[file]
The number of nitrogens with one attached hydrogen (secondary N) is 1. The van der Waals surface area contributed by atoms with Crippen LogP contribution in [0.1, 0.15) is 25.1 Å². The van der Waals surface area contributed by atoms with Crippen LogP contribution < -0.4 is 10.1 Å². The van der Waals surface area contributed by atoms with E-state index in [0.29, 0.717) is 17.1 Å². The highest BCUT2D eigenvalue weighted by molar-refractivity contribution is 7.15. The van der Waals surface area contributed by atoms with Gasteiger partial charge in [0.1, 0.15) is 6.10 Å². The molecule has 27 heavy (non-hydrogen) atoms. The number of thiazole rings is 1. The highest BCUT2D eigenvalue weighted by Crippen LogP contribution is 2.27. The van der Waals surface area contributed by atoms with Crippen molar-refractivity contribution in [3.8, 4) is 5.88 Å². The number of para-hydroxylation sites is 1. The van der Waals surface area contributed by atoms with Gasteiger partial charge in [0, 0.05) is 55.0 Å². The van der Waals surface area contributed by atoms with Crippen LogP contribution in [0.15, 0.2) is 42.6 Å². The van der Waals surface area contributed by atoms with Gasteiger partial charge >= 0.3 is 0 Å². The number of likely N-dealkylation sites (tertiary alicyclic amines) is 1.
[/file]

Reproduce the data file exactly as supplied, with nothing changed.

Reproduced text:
The number of nitrogens with one attached hydrogen (secondary N) is 1. The van der Waals surface area contributed by atoms with Crippen LogP contribution in [0.1, 0.15) is 25.1 Å². The van der Waals surface area contributed by atoms with Crippen LogP contribution < -0.4 is 10.1 Å². The van der Waals surface area contributed by atoms with E-state index in [0.29, 0.717) is 17.1 Å². The highest BCUT2D eigenvalue weighted by molar-refractivity contribution is 7.15. The van der Waals surface area contributed by atoms with Gasteiger partial charge in [0.1, 0.15) is 6.10 Å². The molecule has 27 heavy (non-hydrogen) atoms. The number of thiazole rings is 1. The highest BCUT2D eigenvalue weighted by Crippen LogP contribution is 2.27. The van der Waals surface area contributed by atoms with Crippen molar-refractivity contribution in [3.8, 4) is 5.88 Å². The number of para-hydroxylation sites is 1. The van der Waals surface area contributed by atoms with Gasteiger partial charge in [0, 0.05) is 55.0 Å². The van der Waals surface area contributed by atoms with Crippen LogP contribution in [0.15, 0.2) is 42.6 Å². The van der Waals surface area contributed by atoms with Gasteiger partial charge >= 0.3 is 0 Å². The number of likely N-dealkylation sites (tertiary alicyclic amines) is 1.